Kenwood Press

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Forum Oakmont: 12/01/2010

Forum Oakmont – Golf courses under pressure

If you click on Google Earth and type in Oakmont, you will see, from a bird’s eye view, our village embedded in wood-clad hills and mountains, crisscrossed by emerald green ribbons that tie together our community of East and West.

H.N. Berger, the visionary entrepreneur from Southern California and founder of Oakmont, in 1963 called on architect Pat Robertson, who later rose to fame as a premier golf course designer, to turn 250 acres of Oakmont into two spectacular 18-hole courses for the enjoyment and benefit of the entire community.

The City of Santa Rosa, happy to gain a new and substantial tax base, had but one major condition for annexation. Oakmont needed to develop its own wastewater disposal plant. Walter Brelje’s local engineering firm came up with the winning solution. The treated effluents would irrigate the fairways and the greens, as it became one of the first private projects in California to apply this novel system.

Berger made the land available, built the facility, and the complex was incorporated into the City. Through a process that benefited both the developer and the municipality, millions of gallons of treated waste were thus disposed of annually. However, plants do age; they become more expensive to run, and eventually need extensive rehabilitation. Oakmont’s wastewater disposal facility, after almost half a century, has reached this stage.

The City spends $400,000 yearly to manage the works – vastly more than it costs to treat the water at the regional operation near Rohnert Park – and its upgrade would amount to $2 to $3 million over the next 10 years. Earlier this spring, the City decided to close down Oakmont’s plant at the end of the summer season of 2010, and here is where the difficulties begin.

According to the 1963 contract between the City and the developer, the wastewater disposal facility returns to the original donor, heirs or assigns, and the commitment by the municipality to furnish water ceases to exist. Part of the original contract reads: “Developer agrees to continue the availability of such golf course areas or other open areas needed to dispose of reclaimed water...until such time as other means are available for the disposal of said reclaimed waters.”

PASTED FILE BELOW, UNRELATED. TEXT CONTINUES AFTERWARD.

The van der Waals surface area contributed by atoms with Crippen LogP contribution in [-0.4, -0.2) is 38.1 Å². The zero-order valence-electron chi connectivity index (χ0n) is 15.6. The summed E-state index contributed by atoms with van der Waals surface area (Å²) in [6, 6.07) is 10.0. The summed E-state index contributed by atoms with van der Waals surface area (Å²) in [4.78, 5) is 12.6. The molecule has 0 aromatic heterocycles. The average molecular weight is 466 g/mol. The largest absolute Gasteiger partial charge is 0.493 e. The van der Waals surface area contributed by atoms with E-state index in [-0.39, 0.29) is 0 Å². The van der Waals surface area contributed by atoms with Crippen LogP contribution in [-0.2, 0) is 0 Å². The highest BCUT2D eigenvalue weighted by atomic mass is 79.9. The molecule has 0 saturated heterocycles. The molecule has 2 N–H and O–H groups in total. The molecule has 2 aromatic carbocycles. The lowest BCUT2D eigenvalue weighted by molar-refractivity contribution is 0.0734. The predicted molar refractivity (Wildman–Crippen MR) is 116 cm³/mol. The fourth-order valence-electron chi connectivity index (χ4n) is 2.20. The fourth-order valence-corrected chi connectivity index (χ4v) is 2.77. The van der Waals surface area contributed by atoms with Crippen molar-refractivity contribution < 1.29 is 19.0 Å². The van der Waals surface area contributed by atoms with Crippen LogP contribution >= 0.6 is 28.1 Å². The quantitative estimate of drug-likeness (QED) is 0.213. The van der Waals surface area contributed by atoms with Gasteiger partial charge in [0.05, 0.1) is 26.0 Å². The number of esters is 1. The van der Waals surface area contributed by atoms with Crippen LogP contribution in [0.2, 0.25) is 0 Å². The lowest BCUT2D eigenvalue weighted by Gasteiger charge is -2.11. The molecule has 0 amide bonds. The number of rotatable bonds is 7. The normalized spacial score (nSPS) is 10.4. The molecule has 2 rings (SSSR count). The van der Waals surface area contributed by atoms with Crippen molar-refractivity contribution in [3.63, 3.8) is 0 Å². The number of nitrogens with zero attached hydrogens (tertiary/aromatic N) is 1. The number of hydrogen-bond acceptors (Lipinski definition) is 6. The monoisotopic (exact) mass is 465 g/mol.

According to the City Attorney’s office, the contract does not obligate Santa Rosa to continue to provide the Golf Club with complimentary water upon the plant’s closure.

The Oakmont Golf Club disagrees. In a letter to the City Attorney Suzanne Rawlings, OGC counsel Malcolm Manwell writes, “There is no such sunset provision. The contract remains fully capable of performance. One party to an agreement cannot unilaterally stop performance, and then claim the contract ends.”

The Golf Club, although open to the public, is owned by its membership and does not constitute part of the assets of the Oakmont Village Association. Recognizing, however, the overriding importance of the continued viability of the courses to the entire village, the Board of Directors has taken on a supporting role to the Golf Club in its dispute with the City of Santa Rosa.

In an open letter to the community, President Bob Chapman writes: “…the OVA and all of Oakmont have good reason to be more than a concerned bystander. If the golf courses continue to thrive, our community and the City as a whole, reap the benefit of having our homes encompassed by a beautiful expanse of green and landscaped vistas. If the golf courses decline, the resulting downturn will be reflected in the decline of property values of our homes.”

To ensure that this will not come to pass, a high level negotiating team has been established between the OVA and the OGC to continue talking with the City. In a presentation to the Board of Directors of the Oakmont Village Association, Barbara Spangler, board secretary to the Golf Club, called on the City for an “equitable solution,” specifically, the assurance of a “secure and continuing water supply on a cost neutral basis.”

So far the City has offered to pick up the approximately $70,000 annual bill for potable water for one or two years, after which the expense would have to be borne by the Golf Club.

The combined OGC/OVA team is hopeful that it can persuade the City of Santa Rosa of its interpretation of the contract; namely, that the continuing obligation to provide free water for the golf courses is substantiated, all the while reminding their negotiation partner of its interest in Oakmont as a beautiful, voting and tax paying community, and last but not least, the significant cost savings realized by the municipality through the closure of the wastewater treatment plant.

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